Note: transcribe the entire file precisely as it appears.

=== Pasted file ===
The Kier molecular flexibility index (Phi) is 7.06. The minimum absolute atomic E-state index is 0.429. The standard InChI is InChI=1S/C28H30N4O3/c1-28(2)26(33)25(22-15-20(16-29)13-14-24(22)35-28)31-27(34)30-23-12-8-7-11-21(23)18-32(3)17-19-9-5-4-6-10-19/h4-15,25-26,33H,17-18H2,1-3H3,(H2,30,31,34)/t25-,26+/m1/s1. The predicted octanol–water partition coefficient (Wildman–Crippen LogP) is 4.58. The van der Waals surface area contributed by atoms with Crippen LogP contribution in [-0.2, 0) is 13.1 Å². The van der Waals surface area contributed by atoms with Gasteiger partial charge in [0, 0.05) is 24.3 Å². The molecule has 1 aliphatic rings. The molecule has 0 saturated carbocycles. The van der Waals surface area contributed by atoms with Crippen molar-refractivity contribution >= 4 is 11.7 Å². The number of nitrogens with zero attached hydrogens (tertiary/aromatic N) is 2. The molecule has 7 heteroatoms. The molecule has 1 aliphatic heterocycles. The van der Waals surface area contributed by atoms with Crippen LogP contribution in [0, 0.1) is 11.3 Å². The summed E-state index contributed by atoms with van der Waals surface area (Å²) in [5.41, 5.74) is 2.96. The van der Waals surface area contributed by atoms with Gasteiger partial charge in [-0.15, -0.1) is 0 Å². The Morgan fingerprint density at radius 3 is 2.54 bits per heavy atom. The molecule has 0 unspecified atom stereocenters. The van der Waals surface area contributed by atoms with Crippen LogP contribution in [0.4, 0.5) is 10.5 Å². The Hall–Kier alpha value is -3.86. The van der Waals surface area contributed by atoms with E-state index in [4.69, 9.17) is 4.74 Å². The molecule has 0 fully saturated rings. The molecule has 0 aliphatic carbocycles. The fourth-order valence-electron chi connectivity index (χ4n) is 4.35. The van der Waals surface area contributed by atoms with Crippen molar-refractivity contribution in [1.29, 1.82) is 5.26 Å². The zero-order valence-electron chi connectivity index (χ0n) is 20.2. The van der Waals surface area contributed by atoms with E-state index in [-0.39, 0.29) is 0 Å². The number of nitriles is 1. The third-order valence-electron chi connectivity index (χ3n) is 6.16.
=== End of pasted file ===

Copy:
The Kier molecular flexibility index (Phi) is 7.06. The minimum absolute atomic E-state index is 0.429. The standard InChI is InChI=1S/C28H30N4O3/c1-28(2)26(33)25(22-15-20(16-29)13-14-24(22)35-28)31-27(34)30-23-12-8-7-11-21(23)18-32(3)17-19-9-5-4-6-10-19/h4-15,25-26,33H,17-18H2,1-3H3,(H2,30,31,34)/t25-,26+/m1/s1. The predicted octanol–water partition coefficient (Wildman–Crippen LogP) is 4.58. The van der Waals surface area contributed by atoms with Crippen LogP contribution in [-0.2, 0) is 13.1 Å². The van der Waals surface area contributed by atoms with Gasteiger partial charge in [0, 0.05) is 24.3 Å². The molecule has 1 aliphatic rings. The molecule has 0 saturated carbocycles. The van der Waals surface area contributed by atoms with Crippen molar-refractivity contribution >= 4 is 11.7 Å². The number of nitrogens with zero attached hydrogens (tertiary/aromatic N) is 2. The molecule has 7 heteroatoms. The molecule has 1 aliphatic heterocycles. The van der Waals surface area contributed by atoms with Crippen LogP contribution in [0, 0.1) is 11.3 Å². The summed E-state index contributed by atoms with van der Waals surface area (Å²) in [5.41, 5.74) is 2.96. The van der Waals surface area contributed by atoms with Gasteiger partial charge in [-0.15, -0.1) is 0 Å². The Morgan fingerprint density at radius 3 is 2.54 bits per heavy atom. The molecule has 0 unspecified atom stereocenters. The van der Waals surface area contributed by atoms with Crippen LogP contribution in [0.4, 0.5) is 10.5 Å². The Hall–Kier alpha value is -3.86. The van der Waals surface area contributed by atoms with E-state index in [4.69, 9.17) is 4.74 Å². The molecule has 0 fully saturated rings. The molecule has 0 aliphatic carbocycles. The fourth-order valence-electron chi connectivity index (χ4n) is 4.35. The van der Waals surface area contributed by atoms with Crippen molar-refractivity contribution in [1.29, 1.82) is 5.26 Å². The zero-order valence-electron chi connectivity index (χ0n) is 20.2. The van der Waals surface area contributed by atoms with E-state index in [-0.39, 0.29) is 0 Å². The number of nitriles is 1. The third-order valence-electron chi connectivity index (χ3n) is 6.16.